Political observers are finally picking up on what Republican governors have been saying for months: The economy is booming. At least where it matters most.
A number of key swing states are significantly outperforming the national economy, prompting a celebration from state leaders even as Mitt Romney tries to draw attention to their ongoing struggles. In Ohio, manufacturing is on the rise thanks in part to the auto rescue, and in Virginia, the unemployment rate stands at an impressive 5.6 percent. Obama happens to have modest leads in both states right now.
So if the recovery is at its most potent in the election’s most critical contests, is Obama on the fast track to re-election? That’s the view of Moody’s Analytics at least, which recently named Obama the favorite based on its electoral model, which focuses on the economic well-being of individual states. After all, the argument goes, if Obama is heading toward wins in Ohio and Virginia, he can afford to lose virtually every other swing state and still prevail over Romney.
There are still other factors in play, like partisanship, which helps explain why Obama is doing well in Nevada, where unemployment is at a worst-in-the-nation 11.7 percent, and doing terribly in North Dakota, which paces the other 49 states at 3 percent unemployment. But Obama seems to be outperforming his national numbers against Romney in at least a few key states where the economy is doing well and lagging behind in North Carolina, which holds a 9.7 percent unemployment rate, and Florida, with 9 percent unemployment.
Obama shouldn’t start re-measuring the drapes on the Oval Office just yet, though. While it makes intuitive sense that voters whose pocketbook hasn’t been hit as badly feel more warmly about Obama, Moody’s isn’t the only model out there. And a number of political scientists are skeptical of whether the economic health of an individual’s state, county or even their own bank statement, is a major factor in his or her vote.
“To the extent that the economy matters, it’s the national economy that matters the most,” John Sides, a political science professor at George Washington University, told TPM. “In general, people’s evaluations of the national economy are stronger predictors of vote choice than are evaluations of their own personal financial circumstances.”
In the corner for the national argument is a 2008 study by Stephen Ansolabehere, Marc Meredith and Erik Snowberg, which examined voters’ perceptions of the economy on the local and national levels over the last four elections. They concluded that while state unemployment was an influence on the voting public, it paled in comparison to the national unemployment rate, which they estimated had five times the impact on a president’s approval rating. A separate study of voting patterns from 1972-2000 also concluded that state and county economic conditions took a backseat to the national economy in voters’ minds.
“The models start from the nation’s economy because people, for whatever reason, are attuned to it,” UCLA political science professor Lynn Vavreck told TPM. “People have tried really hard to show the local economy actually matters more, but they have not been able to demonstrate it. There’s something about people associating the president with the nationwide economy.”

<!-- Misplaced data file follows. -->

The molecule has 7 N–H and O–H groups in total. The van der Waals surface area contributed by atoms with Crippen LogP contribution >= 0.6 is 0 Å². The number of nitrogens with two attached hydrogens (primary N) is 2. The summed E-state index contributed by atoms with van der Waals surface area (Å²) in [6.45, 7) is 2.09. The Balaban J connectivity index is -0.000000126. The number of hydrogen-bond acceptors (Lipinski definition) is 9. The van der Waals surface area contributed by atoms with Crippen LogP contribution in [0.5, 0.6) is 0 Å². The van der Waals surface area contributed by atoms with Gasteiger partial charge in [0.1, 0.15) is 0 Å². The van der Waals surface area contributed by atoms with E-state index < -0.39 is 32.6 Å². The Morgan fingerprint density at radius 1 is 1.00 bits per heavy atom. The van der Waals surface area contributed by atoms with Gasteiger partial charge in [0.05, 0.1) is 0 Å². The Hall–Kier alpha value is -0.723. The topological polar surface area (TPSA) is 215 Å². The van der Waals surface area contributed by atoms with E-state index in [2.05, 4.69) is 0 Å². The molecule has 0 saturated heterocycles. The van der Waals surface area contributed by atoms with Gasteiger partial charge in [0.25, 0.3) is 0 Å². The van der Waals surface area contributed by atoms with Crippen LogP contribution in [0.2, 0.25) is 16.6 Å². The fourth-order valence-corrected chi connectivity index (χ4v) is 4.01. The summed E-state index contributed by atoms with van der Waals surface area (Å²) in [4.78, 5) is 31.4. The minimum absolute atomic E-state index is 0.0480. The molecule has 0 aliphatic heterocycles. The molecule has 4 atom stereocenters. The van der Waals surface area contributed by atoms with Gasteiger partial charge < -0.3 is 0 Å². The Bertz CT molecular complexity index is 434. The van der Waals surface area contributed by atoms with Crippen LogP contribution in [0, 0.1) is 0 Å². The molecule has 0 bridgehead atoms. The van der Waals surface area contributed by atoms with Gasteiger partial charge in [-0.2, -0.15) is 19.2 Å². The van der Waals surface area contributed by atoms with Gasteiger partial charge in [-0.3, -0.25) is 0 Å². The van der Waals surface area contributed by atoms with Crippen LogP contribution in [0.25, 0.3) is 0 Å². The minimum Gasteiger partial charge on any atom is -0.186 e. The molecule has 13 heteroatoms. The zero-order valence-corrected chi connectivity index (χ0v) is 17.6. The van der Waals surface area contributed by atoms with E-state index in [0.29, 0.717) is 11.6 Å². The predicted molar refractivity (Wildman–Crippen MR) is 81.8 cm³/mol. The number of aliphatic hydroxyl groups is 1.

If they’re right, Obama’s standing may be more precarious than it looks as voters begin to pay more attention to the race and drill in on the national economy.
How strong the national recovery needs to be for the president to win in 2012 is heavily debated among stat-heads. The raw unemployment rate on its own isn’t a great indicator of a president’s chances of re-election — it was 7.2 percent when Reagan won 49 states in 1984 — so much as whether job growth is headed in the right direction. Polling blogger Nate Silver estimated Obama needs a net gain of around 150,000 jobs per month based on his approval ratings and past precedent to stay the favorite in the race, but cautioned that economics are not a “holy grail” in determining election outcomes.
A polarized electorate may give Obama a somewhat more resilient approval rating as the coalition that brought him to office — minorities, women, young voters — has remained largely by his side. This helps explain why Obama often leads in national polls even while he sometimes loses independents in the same surveys: His base is simply bigger. Not only that, their voting populations are growing at a faster rate than the Republican’s core demographics, potentially giving Obama a slightly bigger cushion than even just four years ago.
Some experts still think that even a minor state-level effect in just a handful of bellwether 2012 races could help at the margins in a tight national contest. In 2004, for example, many observers thought Ohio was a close race for Kerry because of a manufacturing downturn that affected its economy more than the rest of the country.
“I say the election models are flawed,” University of Virginia political science professor Larry Sabato, told TPM. “I think state unemployment and household income figures can be as important as on a national level — if a campaign focuses on it.”
Benjy Sarlin is a reporter for Talking Points Memo and co-writes the campaign blog, TPM2012. He previously reported for The Daily Beast/Newsweek as their Washington Correspondent and covered local politics for the New York Sun.